Unemployment Rate Currently rests at 5.5%, But Still in Double Digits for Black Americans.

Featured imageThe question is why is the unemployment rate for black Americans still so high? Why does this situation exist and persist? The short answer is a combination of poverty and a general overall lack of education is what makes the unemployment rate double what it is for white Americans. Both the lack of great public K-12 education for poverty stricken children and the lack of resources to get a college education are two of the biggest reasons the unemployment rate for black Americans is so much higher than the general population. As our society as a whole becomes more educated, the black race continues to fall further behind. As the education system becomes more balanced for people of all races, genders and sexual orientation in terms of the quality of the content delivered becomes equal throughout we will achieve equity from an educational standpoint. Many of our societal problems and issues will subside, or diminish greatly.

Poverty stricken adults, have to think about how to survive the day, week, or month. It is impossible to think beyond that. They worry about how to pay the electric bill and the rent in the same week. They work overtime to be able to pay for the most basic things. Many can’t afford to own a car or a house or have any kind of savings, or a bank account at all for that matter. They cash their check at the corner store on Fridays and they are broke on Monday. There is no going out to lunch with the co-workers on the company. The only kind of bonus they get from their employer is a turkey at Christmas time. The law of nature and self-preservation kick in. Instead of getting an education, they believe, “If I have to get a job to help my family to have the basics, food and shelter, then education can take a back seat.” This lack of education makes the poverty stricken black community disposable. They end up working low-level positions, in at-will employment, making them a dime a dozen. They can be hired and fired on a whim.

There are many explanations beyond education and poverty, as to why the unemployment rate is the way it is for black Americans. Some say there is a lot more road to cover, therefore it is just taking longer to snap back. Others say black people experience longer unemployment lengths than other races. Other explanations include, “The résumés of black workers, on average, are less competitive…they are less likely to have a college education… [And] are more likely to have been convicted of a crime” (nytimes.com, 2015). With all of these different explanations, there has to be something that our society can do to improve the lives of this group of citizens.

The one thing that isn’t mentioned when explaining unemployment is this: Black people have been notorious for bucking up against, “the system” or refusing to “work for the man,” leaving them unemployed by their own doing. Some believe the only people in power are white, that no matter what they do or how hard they work they won’t be able to be anyone of importance. They feel discouraged. Personally, I was encouraged. I knew I could do it too. I could find success just like any other person. The color of people’s skin did not matter to me. It was inconsequential in my mind. I became educated, worked hard, was persistent and accountable. I didn’t believe, “the man” could keep me down. I believe we all work together to accomplish business goals. I believed my hard work would pay off. And, it did. Boy, how it did!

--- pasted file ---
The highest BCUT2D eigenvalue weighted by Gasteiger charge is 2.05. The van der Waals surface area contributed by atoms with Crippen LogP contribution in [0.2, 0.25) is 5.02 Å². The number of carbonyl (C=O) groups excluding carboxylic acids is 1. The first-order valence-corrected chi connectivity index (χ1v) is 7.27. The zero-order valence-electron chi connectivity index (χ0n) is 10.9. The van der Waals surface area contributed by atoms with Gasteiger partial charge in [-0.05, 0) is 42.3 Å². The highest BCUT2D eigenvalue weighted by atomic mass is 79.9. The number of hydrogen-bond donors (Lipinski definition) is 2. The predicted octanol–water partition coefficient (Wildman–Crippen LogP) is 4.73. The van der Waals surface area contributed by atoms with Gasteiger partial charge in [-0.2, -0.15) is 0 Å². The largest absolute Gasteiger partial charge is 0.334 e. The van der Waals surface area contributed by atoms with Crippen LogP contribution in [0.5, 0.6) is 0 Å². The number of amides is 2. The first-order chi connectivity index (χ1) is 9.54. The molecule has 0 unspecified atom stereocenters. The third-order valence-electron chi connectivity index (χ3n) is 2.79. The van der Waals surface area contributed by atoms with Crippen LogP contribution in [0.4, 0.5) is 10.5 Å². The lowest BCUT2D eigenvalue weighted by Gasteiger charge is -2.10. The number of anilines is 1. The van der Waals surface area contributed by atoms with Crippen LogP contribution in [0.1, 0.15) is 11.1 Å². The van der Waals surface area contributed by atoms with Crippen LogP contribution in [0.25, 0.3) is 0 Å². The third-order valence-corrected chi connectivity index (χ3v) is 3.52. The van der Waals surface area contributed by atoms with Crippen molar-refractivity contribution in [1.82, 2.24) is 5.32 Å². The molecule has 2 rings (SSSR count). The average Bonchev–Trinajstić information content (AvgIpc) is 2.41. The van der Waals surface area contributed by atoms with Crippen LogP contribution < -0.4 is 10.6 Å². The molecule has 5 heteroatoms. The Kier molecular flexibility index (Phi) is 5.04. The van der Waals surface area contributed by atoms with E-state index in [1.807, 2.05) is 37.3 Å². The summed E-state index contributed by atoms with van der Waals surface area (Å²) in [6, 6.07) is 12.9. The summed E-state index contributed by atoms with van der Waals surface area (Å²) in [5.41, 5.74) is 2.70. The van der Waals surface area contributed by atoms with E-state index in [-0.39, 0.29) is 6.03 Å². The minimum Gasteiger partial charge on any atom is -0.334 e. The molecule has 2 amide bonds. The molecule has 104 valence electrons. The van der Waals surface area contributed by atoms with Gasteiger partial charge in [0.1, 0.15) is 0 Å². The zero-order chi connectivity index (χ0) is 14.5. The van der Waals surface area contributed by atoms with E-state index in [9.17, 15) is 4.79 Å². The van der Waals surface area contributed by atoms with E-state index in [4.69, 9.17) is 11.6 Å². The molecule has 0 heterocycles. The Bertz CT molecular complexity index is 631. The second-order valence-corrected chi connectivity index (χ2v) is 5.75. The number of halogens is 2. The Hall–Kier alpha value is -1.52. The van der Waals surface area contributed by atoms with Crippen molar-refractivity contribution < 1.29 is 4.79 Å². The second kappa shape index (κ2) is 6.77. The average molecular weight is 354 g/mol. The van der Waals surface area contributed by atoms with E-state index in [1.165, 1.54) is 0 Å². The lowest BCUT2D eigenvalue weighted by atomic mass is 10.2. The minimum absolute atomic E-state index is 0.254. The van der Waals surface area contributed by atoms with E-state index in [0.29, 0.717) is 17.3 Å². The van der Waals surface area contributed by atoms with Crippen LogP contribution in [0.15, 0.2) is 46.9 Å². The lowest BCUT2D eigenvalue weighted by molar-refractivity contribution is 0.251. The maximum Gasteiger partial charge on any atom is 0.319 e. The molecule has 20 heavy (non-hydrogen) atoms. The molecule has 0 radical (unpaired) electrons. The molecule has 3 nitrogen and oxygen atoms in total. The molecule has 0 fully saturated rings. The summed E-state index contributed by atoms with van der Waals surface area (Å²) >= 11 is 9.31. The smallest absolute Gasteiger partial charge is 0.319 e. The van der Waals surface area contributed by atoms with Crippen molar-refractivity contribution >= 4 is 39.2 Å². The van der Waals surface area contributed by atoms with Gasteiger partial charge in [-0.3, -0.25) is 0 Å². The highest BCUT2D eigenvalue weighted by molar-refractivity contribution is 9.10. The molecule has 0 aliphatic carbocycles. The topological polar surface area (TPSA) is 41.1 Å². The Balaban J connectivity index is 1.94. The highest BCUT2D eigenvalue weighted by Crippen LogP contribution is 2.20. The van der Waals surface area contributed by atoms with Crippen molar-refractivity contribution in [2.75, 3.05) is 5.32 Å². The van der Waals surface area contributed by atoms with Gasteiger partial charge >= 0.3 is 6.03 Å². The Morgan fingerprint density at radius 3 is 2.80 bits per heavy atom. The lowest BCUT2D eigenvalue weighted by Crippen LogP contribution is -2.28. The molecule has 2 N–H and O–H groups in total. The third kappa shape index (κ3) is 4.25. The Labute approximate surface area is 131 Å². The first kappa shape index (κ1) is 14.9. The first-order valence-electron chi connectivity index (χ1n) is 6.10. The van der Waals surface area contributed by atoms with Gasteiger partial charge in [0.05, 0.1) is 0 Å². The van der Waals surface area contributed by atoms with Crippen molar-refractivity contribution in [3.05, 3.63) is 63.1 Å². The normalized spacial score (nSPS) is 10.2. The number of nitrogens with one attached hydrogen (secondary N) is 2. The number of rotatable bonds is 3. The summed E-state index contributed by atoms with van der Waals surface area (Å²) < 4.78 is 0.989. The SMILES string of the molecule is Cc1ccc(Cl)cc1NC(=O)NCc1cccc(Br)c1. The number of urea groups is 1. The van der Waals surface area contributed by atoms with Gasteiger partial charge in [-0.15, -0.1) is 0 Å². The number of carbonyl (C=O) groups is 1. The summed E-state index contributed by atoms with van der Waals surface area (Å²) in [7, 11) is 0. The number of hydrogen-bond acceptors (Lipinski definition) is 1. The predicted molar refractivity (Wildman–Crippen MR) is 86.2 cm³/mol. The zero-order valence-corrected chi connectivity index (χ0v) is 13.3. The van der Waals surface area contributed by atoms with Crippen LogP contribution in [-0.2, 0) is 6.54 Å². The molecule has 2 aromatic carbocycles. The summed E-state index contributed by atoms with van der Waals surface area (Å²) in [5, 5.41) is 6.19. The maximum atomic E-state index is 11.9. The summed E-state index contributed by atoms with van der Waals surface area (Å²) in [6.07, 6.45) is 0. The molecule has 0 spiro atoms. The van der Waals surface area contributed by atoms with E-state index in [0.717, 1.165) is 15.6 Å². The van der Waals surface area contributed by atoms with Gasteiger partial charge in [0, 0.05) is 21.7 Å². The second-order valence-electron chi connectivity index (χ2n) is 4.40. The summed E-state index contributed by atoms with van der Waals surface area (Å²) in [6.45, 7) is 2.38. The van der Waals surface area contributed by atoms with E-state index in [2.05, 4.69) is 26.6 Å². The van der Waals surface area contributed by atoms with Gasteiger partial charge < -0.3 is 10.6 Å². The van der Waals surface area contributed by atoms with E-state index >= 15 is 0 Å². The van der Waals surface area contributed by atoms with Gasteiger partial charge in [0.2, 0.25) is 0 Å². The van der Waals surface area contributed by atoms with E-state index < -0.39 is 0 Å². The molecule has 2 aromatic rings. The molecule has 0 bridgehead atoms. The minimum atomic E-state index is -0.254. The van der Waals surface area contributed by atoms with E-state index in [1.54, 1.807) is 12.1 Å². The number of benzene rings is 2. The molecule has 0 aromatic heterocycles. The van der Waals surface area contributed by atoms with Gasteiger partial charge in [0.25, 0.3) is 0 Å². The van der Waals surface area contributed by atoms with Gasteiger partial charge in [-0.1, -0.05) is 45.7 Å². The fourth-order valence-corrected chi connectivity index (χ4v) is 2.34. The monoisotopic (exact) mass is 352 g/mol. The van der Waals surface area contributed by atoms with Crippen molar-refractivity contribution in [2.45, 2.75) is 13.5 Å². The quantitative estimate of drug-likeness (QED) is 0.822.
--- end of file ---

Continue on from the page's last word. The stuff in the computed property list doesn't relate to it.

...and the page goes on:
What I urge everyone to think about is their circle of influence. Ask yourselves, is what I am doing going to make our society better for all? Let your circle know they can get a grant or a loan to go to college. Tell them to do what they need to do to survive, but to make time for school. Preach to your circle, let them know education should take a front seat! Stay in school. Get a college education. I just learned you can take two semesters of community college while you get your high school diploma or GED. You don’t even have to have a diploma to get started in college.  School, work, study! Make progress within your circle of influence. Impact those who are closest to you. With that, you can create a ripple effect. With your pebble of influence, you can create waves. Waves of change.

Resources:

http://www.nytimes.com/2015/03/04/upshot/black-jobless-rates-remain-high-but-fed-cant-do-much-to-help.html?_r=0&abt=0002&abg=1

(Image from) http://www.eoionline.org/blog/economic-security-is-out-of-reach-for-too-many-washingtonians-but-it-doesnt-have-to-be-this-way/

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